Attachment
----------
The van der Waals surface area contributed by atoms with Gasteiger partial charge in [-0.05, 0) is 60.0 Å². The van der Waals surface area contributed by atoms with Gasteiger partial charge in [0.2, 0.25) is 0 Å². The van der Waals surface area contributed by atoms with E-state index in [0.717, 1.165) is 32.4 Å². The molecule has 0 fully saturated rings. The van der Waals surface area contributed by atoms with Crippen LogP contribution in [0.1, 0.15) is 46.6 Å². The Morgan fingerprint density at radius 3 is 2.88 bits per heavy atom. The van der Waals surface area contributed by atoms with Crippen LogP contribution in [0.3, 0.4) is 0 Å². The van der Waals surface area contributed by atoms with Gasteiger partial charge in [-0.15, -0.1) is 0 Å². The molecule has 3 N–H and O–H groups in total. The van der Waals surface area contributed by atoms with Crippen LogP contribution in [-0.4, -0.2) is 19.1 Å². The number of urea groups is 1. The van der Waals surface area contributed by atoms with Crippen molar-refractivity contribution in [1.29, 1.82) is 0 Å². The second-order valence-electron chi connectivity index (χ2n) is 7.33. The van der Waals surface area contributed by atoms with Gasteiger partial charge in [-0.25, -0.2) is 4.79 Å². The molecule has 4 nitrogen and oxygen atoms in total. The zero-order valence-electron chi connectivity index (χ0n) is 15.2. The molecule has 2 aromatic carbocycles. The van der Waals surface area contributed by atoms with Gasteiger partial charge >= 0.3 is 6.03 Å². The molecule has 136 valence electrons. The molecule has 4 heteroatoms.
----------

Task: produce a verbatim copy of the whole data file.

The van der Waals surface area contributed by atoms with Gasteiger partial charge in [-0.05, 0) is 60.0 Å². The van der Waals surface area contributed by atoms with Gasteiger partial charge in [0.2, 0.25) is 0 Å². The van der Waals surface area contributed by atoms with E-state index in [0.717, 1.165) is 32.4 Å². The molecule has 0 fully saturated rings. The van der Waals surface area contributed by atoms with Crippen LogP contribution in [0.1, 0.15) is 46.6 Å². The Morgan fingerprint density at radius 3 is 2.88 bits per heavy atom. The van der Waals surface area contributed by atoms with Crippen LogP contribution in [0.3, 0.4) is 0 Å². The van der Waals surface area contributed by atoms with Gasteiger partial charge in [-0.15, -0.1) is 0 Å². The molecule has 3 N–H and O–H groups in total. The van der Waals surface area contributed by atoms with Crippen LogP contribution in [-0.4, -0.2) is 19.1 Å². The number of urea groups is 1. The van der Waals surface area contributed by atoms with Crippen molar-refractivity contribution in [1.29, 1.82) is 0 Å². The second-order valence-electron chi connectivity index (χ2n) is 7.33. The van der Waals surface area contributed by atoms with Gasteiger partial charge in [-0.25, -0.2) is 4.79 Å². The molecule has 4 nitrogen and oxygen atoms in total. The zero-order valence-electron chi connectivity index (χ0n) is 15.2. The molecule has 2 aromatic carbocycles. The van der Waals surface area contributed by atoms with Gasteiger partial charge >= 0.3 is 6.03 Å². The molecule has 136 valence electrons. The molecule has 4 heteroatoms.